March 2017 - Alabama House Bill 24 and Senate Bill 145 would allow child-placement agencies to make placement decisions based on their own religious beliefs, hurting the more than 4,745 children in the care of the state of Alabama, including more than 1,020 children who are awaiting adoption. HB24/SB145 would allow agencies to impose their beliefs on and discriminate against children and families while providing taxpayer-funded services.
THIS REPORT HAS BEEN UPDATED
March 2017 - Read about religious exemption legislation that would allow child placement and adoption agencies to discriminate against loving families while providing government services paid for with taxpayer money. These laws enable adoption agencies and their workers to reject parents who don’t share the agency’s or worker’s religious beliefs, legally prioritizing those beliefs over the best interests of children.
March 2017 - Some states have introduced legislation to create broad religious exemptions allowing discrimination in taxpayer-funded adoption and foster care services. Such laws would allow adoption agencies and child services workers to make decisions for children in their care based on their religious beliefs, rather than the best interests of the child. Learn how to talk about these harmful laws which deprive children of loving homes.
March 2017 - Senate Bill 149 allows child-placement agencies to make placement and child treatment decisions based on their own religious beliefs, as opposed to following standards that advance the best interests of children. SB 149 would allow child-placement agencies to impose their beliefs on others and to discriminate against children and families, all while providing services paid for with taxpayer money.
May 2016 - Read about approaches for effective conversations about harmful religious exemptions that threaten not only laws that protect LGBT people from discrimination, but also access to health care (including women's reproductive health), public safety, and more.
September 2015 - LGBT Policy Spotlight: State and Federal Religious Exemptions and the LGBT Community examines how state and federal religious exemption laws are being used to harm a broad range of people, interfere with law enforcement, and undermine the rule of law.
October 2012 - Access easy-to-navigate charts, maps and tables examining key population data on LGBT families, snapshots of how laws and policies hurt children with LGBT parents at the federal and state levels, and more in this companion document to All Children Matter.
July 2012 - Learn how the lack of legal recognition for LGBT families hurts children—and how state policymakers can draft, pass and enact laws that protect all children, including those living with LGBT parents and in other contemporary family structures.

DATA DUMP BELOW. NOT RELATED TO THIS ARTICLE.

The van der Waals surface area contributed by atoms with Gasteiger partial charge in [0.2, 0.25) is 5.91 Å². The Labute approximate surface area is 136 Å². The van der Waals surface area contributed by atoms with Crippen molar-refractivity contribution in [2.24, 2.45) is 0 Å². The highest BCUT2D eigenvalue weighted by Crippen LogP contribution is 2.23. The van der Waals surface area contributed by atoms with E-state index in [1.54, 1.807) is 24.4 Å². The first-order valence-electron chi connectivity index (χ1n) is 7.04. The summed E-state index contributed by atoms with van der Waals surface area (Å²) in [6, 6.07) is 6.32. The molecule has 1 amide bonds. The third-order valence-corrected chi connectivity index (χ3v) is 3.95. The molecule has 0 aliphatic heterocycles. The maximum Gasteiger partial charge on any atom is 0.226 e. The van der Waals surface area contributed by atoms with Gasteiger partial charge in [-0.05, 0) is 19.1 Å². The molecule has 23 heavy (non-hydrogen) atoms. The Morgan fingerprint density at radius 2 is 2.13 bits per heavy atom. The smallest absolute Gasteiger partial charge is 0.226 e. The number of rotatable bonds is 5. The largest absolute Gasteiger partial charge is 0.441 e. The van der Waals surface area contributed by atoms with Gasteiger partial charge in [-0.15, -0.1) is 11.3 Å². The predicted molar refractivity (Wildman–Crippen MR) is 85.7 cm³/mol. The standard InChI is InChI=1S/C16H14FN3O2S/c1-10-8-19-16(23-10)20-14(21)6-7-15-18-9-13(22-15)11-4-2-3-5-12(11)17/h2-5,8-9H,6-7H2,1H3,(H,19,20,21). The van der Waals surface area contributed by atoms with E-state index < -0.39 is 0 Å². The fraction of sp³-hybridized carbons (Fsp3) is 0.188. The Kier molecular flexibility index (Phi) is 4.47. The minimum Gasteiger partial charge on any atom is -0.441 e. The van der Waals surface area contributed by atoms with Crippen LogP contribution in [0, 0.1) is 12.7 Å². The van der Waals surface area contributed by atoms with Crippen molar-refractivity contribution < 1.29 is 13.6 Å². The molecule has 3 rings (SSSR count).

June 2012 - MAP, Family Equality Council, the Center for American Progress, the ACLU and the Human Rights Campaign report on how LGBT families can help fill the pressing need for loving, stable foster and adoptive homes for waiting children.
June 2012 - Focus conversations about parenting, adoption and LGBT parents on how they create loving, stable homes for kids and help ensure that children have the nurturing environment that allows them to thrive and succeed.
March 2012 - MAP, Family Equality Council, the Center for American Progress and the National Coalition for LGBT Health examine the obstacles faced by LGBT families as they seek access to a range of health services, health insurance, and equitable tax treatment.
January 2012 - MAP, Family Equality Council, the Center for American Progress and the National Association of Social Workers (NASW) report on how inequitable laws hurt children with LGBT parents and contribute to higher rates of child poverty.
January 2012 - Outdated laws that ignore contemporary families have a disproportionately negative impact on children of color. This brief looks at LGBT families of color and how they can be devastated by intersections of laws, stigma and race-based discrimination.
November 2011 - MAP, Family Equality Council and the Center for American Progress partner with the Human Rights Campaign and Freedom to Marry to examine how DOMA denies children basic rights and safety nets—just because their parents are gay.
October 2011 - Read the comprehensive analysis of how our nation’s laws and policies fail to protect 2 million children with LGBT parents—and how common-sense solutions could end the inequalities that create barriers for children in LGBT families.
October 2011 - This 34-page “digest” version of All Children Matter provides a high-level understanding of how legal and social inequalities hurt children of LGBT families—and how children have become collateral damage of laws designed to hurt LGBT people.
October 2011 - This executive summary—featured in the Full Report of All Children Matter: How Legal and Social Inequalities Hurt LGBT Families—provides key findings in capsule form, as well as an overview of the report's policy recommendations.
October 2011 - This 60-second video highlights some of the specific legal and social inequalities—from the denial of access to a parent’s health insurance coverage to the denial of legal protections if a parent becomes disabled or dies—that hurt children of LGBT parents.